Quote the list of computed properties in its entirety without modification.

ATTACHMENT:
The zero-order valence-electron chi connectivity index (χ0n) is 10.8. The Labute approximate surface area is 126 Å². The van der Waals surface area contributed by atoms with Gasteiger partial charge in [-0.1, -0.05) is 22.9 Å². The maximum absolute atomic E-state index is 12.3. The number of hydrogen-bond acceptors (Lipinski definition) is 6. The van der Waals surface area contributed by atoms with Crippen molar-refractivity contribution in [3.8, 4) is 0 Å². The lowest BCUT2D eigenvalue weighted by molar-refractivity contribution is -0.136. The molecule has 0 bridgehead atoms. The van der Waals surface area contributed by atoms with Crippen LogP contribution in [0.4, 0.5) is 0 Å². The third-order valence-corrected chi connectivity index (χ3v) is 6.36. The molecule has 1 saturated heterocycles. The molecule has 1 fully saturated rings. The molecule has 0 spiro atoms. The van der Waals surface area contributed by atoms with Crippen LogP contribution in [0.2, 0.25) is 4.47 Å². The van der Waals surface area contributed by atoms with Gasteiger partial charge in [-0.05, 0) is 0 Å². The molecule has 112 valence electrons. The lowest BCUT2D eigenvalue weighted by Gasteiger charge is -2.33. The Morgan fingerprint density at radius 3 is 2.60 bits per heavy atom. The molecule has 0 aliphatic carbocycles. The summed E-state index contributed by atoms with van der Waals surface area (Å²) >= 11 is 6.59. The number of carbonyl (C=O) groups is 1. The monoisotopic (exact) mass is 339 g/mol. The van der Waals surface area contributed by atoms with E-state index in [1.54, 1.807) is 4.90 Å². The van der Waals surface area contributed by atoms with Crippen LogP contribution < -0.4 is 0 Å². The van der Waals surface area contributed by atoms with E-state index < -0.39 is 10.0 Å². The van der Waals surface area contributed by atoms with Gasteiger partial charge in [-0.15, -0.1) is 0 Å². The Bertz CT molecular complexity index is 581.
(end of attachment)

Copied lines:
The zero-order valence-electron chi connectivity index (χ0n) is 10.8. The Labute approximate surface area is 126 Å². The van der Waals surface area contributed by atoms with Gasteiger partial charge in [-0.1, -0.05) is 22.9 Å². The maximum absolute atomic E-state index is 12.3. The number of hydrogen-bond acceptors (Lipinski definition) is 6. The van der Waals surface area contributed by atoms with Crippen molar-refractivity contribution in [3.8, 4) is 0 Å². The lowest BCUT2D eigenvalue weighted by molar-refractivity contribution is -0.136. The molecule has 0 bridgehead atoms. The van der Waals surface area contributed by atoms with Crippen LogP contribution in [0.4, 0.5) is 0 Å². The third-order valence-corrected chi connectivity index (χ3v) is 6.36. The molecule has 1 saturated heterocycles. The molecule has 1 fully saturated rings. The molecule has 0 spiro atoms. The van der Waals surface area contributed by atoms with Crippen LogP contribution in [0.2, 0.25) is 4.47 Å². The van der Waals surface area contributed by atoms with Gasteiger partial charge in [-0.05, 0) is 0 Å². The molecule has 112 valence electrons. The lowest BCUT2D eigenvalue weighted by Gasteiger charge is -2.33. The Morgan fingerprint density at radius 3 is 2.60 bits per heavy atom. The molecule has 0 aliphatic carbocycles. The summed E-state index contributed by atoms with van der Waals surface area (Å²) >= 11 is 6.59. The number of carbonyl (C=O) groups is 1. The monoisotopic (exact) mass is 339 g/mol. The van der Waals surface area contributed by atoms with E-state index in [1.54, 1.807) is 4.90 Å². The van der Waals surface area contributed by atoms with Crippen LogP contribution < -0.4 is 0 Å². The van der Waals surface area contributed by atoms with E-state index < -0.39 is 10.0 Å². The van der Waals surface area contributed by atoms with Gasteiger partial charge in [-0.15, -0.1) is 0 Å². The Bertz CT molecular complexity index is 581.